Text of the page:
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Module 1: Introduction to Samuel Coleridge

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XSIQ
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1798 - 1810

1798 - 1810

Use your mouse to explore some of the pivotal events of Coleridge's life


Coleridge was to enter the church to make a living, but an annuity of 150
given him by Thomas and Josiah Wedgwood in 1798 freed him to be able to
write poetry. By this time he had met William Wordsworth and the great
literary partnership began. Wordsworth and his sister moved to be near the
Coleridges at Nether Stowey in Somersetshire. In 1798 the pair published
_Lyrical Ballads_, designed to revolutionise the style and subject matter
of English poetry and it was between July 1797 and July 1798 that Coleridge
wrote his greatest poems: _'Kubla Khan', 'Frost at midnight', 'Christabel',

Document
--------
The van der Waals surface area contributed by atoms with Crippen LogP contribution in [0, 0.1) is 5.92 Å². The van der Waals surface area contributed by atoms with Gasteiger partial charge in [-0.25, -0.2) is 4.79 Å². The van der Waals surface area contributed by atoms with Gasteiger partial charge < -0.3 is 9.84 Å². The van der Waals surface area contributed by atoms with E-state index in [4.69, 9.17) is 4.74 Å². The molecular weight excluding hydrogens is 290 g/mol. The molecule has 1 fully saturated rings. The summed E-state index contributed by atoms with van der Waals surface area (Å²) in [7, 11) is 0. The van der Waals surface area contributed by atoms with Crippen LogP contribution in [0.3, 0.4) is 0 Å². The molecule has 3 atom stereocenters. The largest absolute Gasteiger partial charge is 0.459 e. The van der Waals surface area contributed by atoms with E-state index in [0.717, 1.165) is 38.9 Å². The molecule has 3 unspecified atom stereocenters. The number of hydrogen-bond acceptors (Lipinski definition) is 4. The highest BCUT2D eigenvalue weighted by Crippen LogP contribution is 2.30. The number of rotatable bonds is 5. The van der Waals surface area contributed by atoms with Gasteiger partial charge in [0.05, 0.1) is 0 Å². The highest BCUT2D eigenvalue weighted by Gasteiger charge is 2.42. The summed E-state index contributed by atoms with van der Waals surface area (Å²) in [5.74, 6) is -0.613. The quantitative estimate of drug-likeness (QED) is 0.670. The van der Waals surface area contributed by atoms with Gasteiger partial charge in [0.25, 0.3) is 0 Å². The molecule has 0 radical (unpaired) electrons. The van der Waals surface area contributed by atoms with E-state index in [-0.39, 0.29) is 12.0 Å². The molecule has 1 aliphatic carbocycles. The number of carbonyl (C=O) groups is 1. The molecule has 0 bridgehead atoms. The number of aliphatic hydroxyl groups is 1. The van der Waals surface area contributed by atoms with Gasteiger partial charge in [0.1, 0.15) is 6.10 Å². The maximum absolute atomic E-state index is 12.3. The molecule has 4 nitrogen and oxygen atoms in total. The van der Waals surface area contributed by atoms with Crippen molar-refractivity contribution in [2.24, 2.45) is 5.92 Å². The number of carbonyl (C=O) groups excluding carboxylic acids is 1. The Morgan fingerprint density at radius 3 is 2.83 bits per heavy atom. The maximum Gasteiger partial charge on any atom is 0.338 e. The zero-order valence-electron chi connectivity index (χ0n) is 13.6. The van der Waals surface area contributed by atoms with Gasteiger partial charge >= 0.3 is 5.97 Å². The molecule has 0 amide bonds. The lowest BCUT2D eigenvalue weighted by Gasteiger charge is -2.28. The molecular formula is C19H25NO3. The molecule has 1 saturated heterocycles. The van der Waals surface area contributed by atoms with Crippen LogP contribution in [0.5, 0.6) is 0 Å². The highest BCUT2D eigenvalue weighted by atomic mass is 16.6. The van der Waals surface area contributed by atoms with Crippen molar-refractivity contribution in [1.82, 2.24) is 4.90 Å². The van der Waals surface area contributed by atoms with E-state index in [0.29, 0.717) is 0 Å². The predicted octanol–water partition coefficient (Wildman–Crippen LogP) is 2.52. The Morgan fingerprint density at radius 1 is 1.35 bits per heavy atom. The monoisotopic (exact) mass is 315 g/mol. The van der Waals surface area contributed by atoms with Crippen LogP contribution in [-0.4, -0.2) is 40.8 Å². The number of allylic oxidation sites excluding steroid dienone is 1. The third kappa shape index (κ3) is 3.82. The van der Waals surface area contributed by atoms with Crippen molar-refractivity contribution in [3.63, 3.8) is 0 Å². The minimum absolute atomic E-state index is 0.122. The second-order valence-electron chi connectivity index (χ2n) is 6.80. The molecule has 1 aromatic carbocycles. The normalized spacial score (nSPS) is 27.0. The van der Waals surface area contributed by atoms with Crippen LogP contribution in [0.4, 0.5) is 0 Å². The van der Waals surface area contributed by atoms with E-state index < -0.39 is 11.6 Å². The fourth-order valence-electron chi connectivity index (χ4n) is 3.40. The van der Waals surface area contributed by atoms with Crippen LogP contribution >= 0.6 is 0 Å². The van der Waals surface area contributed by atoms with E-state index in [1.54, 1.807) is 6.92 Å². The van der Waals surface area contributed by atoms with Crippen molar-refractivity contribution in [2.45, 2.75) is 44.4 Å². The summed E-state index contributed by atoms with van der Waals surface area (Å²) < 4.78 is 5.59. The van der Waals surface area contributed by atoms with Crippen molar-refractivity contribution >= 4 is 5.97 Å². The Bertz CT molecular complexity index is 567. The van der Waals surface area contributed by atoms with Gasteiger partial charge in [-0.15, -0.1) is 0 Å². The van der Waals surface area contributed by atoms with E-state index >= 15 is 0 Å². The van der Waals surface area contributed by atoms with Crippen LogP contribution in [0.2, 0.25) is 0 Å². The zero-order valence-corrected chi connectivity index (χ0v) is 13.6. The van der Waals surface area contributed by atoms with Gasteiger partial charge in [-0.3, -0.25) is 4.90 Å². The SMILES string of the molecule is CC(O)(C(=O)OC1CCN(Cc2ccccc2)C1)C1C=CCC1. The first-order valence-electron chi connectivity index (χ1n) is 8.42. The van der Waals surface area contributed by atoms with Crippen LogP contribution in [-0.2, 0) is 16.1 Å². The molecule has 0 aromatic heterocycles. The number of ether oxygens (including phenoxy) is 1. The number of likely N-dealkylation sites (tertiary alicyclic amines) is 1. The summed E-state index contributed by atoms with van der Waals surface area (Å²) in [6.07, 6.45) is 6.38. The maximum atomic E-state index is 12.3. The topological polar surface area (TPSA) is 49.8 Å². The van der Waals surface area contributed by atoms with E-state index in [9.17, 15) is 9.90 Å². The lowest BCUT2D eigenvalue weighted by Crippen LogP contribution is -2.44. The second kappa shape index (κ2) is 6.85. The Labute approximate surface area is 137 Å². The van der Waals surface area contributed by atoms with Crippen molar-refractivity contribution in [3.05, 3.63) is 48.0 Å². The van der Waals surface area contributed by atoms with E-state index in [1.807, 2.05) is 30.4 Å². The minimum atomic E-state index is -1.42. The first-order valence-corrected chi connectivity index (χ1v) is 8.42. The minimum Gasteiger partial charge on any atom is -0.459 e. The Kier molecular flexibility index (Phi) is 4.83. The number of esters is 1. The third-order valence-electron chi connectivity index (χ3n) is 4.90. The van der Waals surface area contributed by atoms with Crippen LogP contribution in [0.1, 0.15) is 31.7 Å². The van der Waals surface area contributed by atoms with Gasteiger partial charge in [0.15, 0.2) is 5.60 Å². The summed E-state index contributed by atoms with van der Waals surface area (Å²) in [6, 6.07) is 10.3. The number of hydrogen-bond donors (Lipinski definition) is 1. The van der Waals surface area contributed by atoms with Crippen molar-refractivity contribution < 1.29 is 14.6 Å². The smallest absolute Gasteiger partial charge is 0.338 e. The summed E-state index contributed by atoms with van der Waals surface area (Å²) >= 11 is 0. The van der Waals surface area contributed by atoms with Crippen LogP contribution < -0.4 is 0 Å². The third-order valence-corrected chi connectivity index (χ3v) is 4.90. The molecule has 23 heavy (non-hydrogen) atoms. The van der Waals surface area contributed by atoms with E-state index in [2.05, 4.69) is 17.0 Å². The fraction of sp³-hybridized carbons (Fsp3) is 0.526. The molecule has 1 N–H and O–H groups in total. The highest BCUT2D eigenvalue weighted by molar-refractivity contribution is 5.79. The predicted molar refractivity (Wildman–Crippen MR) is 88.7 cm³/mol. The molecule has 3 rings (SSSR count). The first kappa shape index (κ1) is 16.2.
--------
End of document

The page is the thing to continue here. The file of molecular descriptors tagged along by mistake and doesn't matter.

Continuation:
'France: an ode' _and _'The rime of the ancient marine_r'.

From 1799, he was writing regular political articles for the _Morning
Post_. In 1800 Coleridge moved to the Lake District with the Wordsworths
and they prepared a new edition of the _Lyrical Ballads_, though Wordsworth
omitted 'Christabel', leading to Coleridge's increasing lack of confidence
in himself - a problem compounded by his failing marriage and love for Sara
Hutchinson, a friend of Wordsworth's. By now he was also addicted to opium,
and this addiction was deepened by various sojourns abroad. He returned to
England in 1806, and finally separated from Sarah Fricker. He returned to
journalism at this time and friends gathered around financially, though he
fell out with Wordsworth in 1810 over his addiction.

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